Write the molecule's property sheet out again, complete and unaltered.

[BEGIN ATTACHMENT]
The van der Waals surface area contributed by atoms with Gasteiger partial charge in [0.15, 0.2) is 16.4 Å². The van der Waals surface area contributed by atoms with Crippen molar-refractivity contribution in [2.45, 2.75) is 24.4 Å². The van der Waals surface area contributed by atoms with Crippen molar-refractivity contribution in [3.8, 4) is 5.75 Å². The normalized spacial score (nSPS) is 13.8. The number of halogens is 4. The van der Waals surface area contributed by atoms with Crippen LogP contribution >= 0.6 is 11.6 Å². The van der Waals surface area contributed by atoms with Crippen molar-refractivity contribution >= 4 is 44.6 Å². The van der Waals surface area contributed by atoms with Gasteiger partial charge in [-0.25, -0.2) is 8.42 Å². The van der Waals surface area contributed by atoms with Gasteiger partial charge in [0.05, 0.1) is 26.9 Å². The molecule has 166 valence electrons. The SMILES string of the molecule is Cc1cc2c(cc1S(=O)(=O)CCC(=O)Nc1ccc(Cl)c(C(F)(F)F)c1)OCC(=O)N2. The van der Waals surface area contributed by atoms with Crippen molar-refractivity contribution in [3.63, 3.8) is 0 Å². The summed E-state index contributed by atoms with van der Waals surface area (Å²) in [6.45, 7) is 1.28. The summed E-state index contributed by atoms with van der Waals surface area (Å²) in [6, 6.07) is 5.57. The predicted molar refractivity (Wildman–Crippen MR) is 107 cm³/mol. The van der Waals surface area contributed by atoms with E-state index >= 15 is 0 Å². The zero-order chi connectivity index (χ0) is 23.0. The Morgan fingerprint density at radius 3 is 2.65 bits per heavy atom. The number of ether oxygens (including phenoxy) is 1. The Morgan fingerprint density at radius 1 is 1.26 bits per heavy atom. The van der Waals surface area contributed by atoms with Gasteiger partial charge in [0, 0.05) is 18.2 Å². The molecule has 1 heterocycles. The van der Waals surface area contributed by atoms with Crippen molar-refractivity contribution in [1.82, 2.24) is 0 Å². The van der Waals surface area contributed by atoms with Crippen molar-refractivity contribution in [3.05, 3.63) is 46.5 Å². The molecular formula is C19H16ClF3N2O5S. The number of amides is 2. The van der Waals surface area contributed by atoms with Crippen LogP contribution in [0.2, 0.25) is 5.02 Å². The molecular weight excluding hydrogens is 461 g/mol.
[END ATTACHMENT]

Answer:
The van der Waals surface area contributed by atoms with Gasteiger partial charge in [0.15, 0.2) is 16.4 Å². The van der Waals surface area contributed by atoms with Crippen molar-refractivity contribution in [2.45, 2.75) is 24.4 Å². The van der Waals surface area contributed by atoms with Crippen molar-refractivity contribution in [3.8, 4) is 5.75 Å². The normalized spacial score (nSPS) is 13.8. The number of halogens is 4. The van der Waals surface area contributed by atoms with Crippen LogP contribution >= 0.6 is 11.6 Å². The van der Waals surface area contributed by atoms with Crippen molar-refractivity contribution >= 4 is 44.6 Å². The van der Waals surface area contributed by atoms with Gasteiger partial charge in [-0.25, -0.2) is 8.42 Å². The van der Waals surface area contributed by atoms with Gasteiger partial charge in [0.05, 0.1) is 26.9 Å². The molecule has 166 valence electrons. The SMILES string of the molecule is Cc1cc2c(cc1S(=O)(=O)CCC(=O)Nc1ccc(Cl)c(C(F)(F)F)c1)OCC(=O)N2. The van der Waals surface area contributed by atoms with Crippen molar-refractivity contribution in [3.63, 3.8) is 0 Å². The summed E-state index contributed by atoms with van der Waals surface area (Å²) in [6.45, 7) is 1.28. The summed E-state index contributed by atoms with van der Waals surface area (Å²) in [6, 6.07) is 5.57. The predicted molar refractivity (Wildman–Crippen MR) is 107 cm³/mol. The van der Waals surface area contributed by atoms with E-state index >= 15 is 0 Å². The zero-order chi connectivity index (χ0) is 23.0. The Morgan fingerprint density at radius 3 is 2.65 bits per heavy atom. The number of ether oxygens (including phenoxy) is 1. The Morgan fingerprint density at radius 1 is 1.26 bits per heavy atom. The van der Waals surface area contributed by atoms with Gasteiger partial charge in [0, 0.05) is 18.2 Å². The molecule has 1 heterocycles. The van der Waals surface area contributed by atoms with Crippen molar-refractivity contribution in [1.82, 2.24) is 0 Å². The van der Waals surface area contributed by atoms with Crippen molar-refractivity contribution in [3.05, 3.63) is 46.5 Å². The molecular formula is C19H16ClF3N2O5S. The number of amides is 2. The van der Waals surface area contributed by atoms with Crippen LogP contribution in [0.2, 0.25) is 5.02 Å². The molecular weight excluding hydrogens is 461 g/mol.